14     String designatedFieldName = fieldDesignator.get_any( )[0];
15     for (Field currField : objectType.getFields( )) {
16       if (designatedFieldName.equals(objectType.getName( ) +
17           ‘.’ + currField.getName( ))) {
18         return currField;
19       }
20     }
21   } catch (Exception e) {
22     //handle appropriately
23   }
24   //Field not found among object's fields
25   //Throw custom exception
26   throw new DesignatedFieldNotOnSObjectException( );
27 }

In the above code example, lines 3-5 call a standard multi-tenant on-demand database system framework to execute a query. This query retrieves the records (if any) of the field_designator_c custom metametadata object where the “s_object_c” field (the foreign key to SObject types) matches the object type passed in to the method.

Lines 7-8 assert that there's at most one of these field_designator_c records matching the SObject. This is checks an assumption that should always be true. Since the cardinality of the relationship is 0 . . . 1-1, there should be at lost one field designator per SObject type.

Lines 9-12 handle the case where no field_designator_c records matched the SObject type. This means that the type has no designated field, so the method returns null immediately.

Line 13 retrieves the (there is exactly one, if the code has reached this line) field_designator_c record.

Line 14 retrieves the value of the “designated_field_c” field (the foreign key to Fields) from that record.

Lines 15-20 loop over all the fields of the SObject type, trying to find one that matches the value of the “designated_field_c” retrieved in Line 14. As soon as it finds a match, the method returns it.

Lines 21-23 handle any exceptions that occurred in the previous lines (such as an inability to connect to the database, or a lack of permission to read the appropriate records). Exactly what is done here is unrelated to this innovation.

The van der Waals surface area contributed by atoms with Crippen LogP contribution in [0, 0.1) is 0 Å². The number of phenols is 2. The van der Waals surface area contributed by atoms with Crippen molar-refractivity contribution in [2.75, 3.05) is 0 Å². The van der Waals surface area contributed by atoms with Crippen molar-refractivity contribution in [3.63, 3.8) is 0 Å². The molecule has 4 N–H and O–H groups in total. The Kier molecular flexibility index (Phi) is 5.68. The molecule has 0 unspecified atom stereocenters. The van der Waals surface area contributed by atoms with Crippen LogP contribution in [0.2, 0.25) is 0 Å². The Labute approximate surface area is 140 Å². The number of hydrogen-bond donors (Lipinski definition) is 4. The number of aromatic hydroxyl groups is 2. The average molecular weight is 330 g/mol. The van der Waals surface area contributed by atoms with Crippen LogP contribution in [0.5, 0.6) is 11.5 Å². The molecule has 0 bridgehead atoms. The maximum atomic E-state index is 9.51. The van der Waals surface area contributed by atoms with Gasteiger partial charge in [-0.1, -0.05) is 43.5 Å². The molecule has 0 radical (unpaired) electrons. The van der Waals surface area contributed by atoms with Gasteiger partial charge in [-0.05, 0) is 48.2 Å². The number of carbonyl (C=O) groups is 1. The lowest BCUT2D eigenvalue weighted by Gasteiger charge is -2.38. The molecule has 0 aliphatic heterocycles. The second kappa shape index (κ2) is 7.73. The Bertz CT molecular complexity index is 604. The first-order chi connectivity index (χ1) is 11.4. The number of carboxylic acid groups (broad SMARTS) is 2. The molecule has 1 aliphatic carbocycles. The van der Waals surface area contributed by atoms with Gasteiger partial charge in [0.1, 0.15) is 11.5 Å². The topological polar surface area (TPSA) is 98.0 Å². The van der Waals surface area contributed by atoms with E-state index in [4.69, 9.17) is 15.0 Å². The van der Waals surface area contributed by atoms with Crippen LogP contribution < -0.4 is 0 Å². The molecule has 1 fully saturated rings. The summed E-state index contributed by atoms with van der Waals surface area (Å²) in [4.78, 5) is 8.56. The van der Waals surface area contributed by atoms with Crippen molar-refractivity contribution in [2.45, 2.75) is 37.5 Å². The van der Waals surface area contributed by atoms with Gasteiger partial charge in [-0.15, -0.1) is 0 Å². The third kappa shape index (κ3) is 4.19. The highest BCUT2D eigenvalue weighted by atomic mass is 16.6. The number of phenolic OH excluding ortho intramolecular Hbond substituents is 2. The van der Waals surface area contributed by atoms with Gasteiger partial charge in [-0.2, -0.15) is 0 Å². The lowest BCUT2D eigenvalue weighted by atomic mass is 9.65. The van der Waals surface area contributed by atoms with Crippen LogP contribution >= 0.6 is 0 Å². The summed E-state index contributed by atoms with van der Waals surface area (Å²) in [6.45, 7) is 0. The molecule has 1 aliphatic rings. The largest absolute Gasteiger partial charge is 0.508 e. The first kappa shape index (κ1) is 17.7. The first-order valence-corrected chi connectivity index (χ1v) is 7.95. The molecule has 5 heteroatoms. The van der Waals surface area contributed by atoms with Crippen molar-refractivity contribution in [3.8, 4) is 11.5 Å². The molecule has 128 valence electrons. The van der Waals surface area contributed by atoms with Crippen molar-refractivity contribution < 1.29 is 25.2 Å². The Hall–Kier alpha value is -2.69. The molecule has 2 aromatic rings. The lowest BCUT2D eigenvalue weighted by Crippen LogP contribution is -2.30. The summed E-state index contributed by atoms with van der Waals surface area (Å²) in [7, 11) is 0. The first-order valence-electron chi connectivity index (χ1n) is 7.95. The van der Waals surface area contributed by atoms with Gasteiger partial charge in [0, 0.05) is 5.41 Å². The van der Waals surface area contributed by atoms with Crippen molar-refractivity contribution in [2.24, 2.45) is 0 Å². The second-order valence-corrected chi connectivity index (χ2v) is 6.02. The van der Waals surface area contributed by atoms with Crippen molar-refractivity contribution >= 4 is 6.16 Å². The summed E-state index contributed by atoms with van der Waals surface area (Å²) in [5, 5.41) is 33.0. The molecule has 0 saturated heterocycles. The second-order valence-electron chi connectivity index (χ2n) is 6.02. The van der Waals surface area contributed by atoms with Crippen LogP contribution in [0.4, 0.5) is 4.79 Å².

Line 26 handles the case where, although a field designator was found for the SObject type, the field it was related to was not among that type's fields (it was presumably a field off an unrelated object). This indicates administrator or developer error—the person who set up the field designator made a mistake—so the code throws an unchecked exception to indicate the error condition.

System Overview

FIG. 6 illustrates a block diagram of an environment 610 wherein an on-demand database service might be used. Environment 610 may include user systems 612, network 614, system 616, processor system 617, application platform 618, network interface 620, tenant data storage 622, system data storage 624, program code 626, and process space 628. In other embodiments, environment 610 may not have all of the components listed and/or may have other elements instead of, or in addition to, those listed above.

Environment 610 is an environment in which an on-demand database service exists. User system 612 may be any machine or system that is used by a user to access a database user system. For example, any of user systems 612 can be a handheld computing device, a mobile phone, a laptop computer, a work station, and/or a network of computing devices. As illustrated in FIG. 6 (and in more detail in FIG. 7) user systems 612 might interact via a network 614 with an on-demand database service, which is system 616.

An on-demand database service, such as system 616, is a database system that is made available to outside users that do not need to necessarily be concerned with building and/or maintaining the database system, but instead may be available for their use when the users need the database system (e.g., on the demand of the users). Some on-demand database services may store information from one or more tenants stored into tables of a common database image to form a multi-tenant database system (MTS). Accordingly, “on-demand database service 616” and “system 616” will be used interchangeably herein. A database image may include one or more database objects. A relational database management system (RDMS) or the equivalent may execute storage and retrieval of information against the database object(s). Application platform 618 may be a framework that allows the applications of system 616 to run, such as the hardware and/or software, e.g., the operating system. In an embodiment, on-demand database service 616 may include an application platform 618 that enables creation, managing and executing one or more applications developed by the provider of the on-demand database service, users accessing the on-demand database service via user systems 612, or third party application developers accessing the on-demand database service via user systems 612.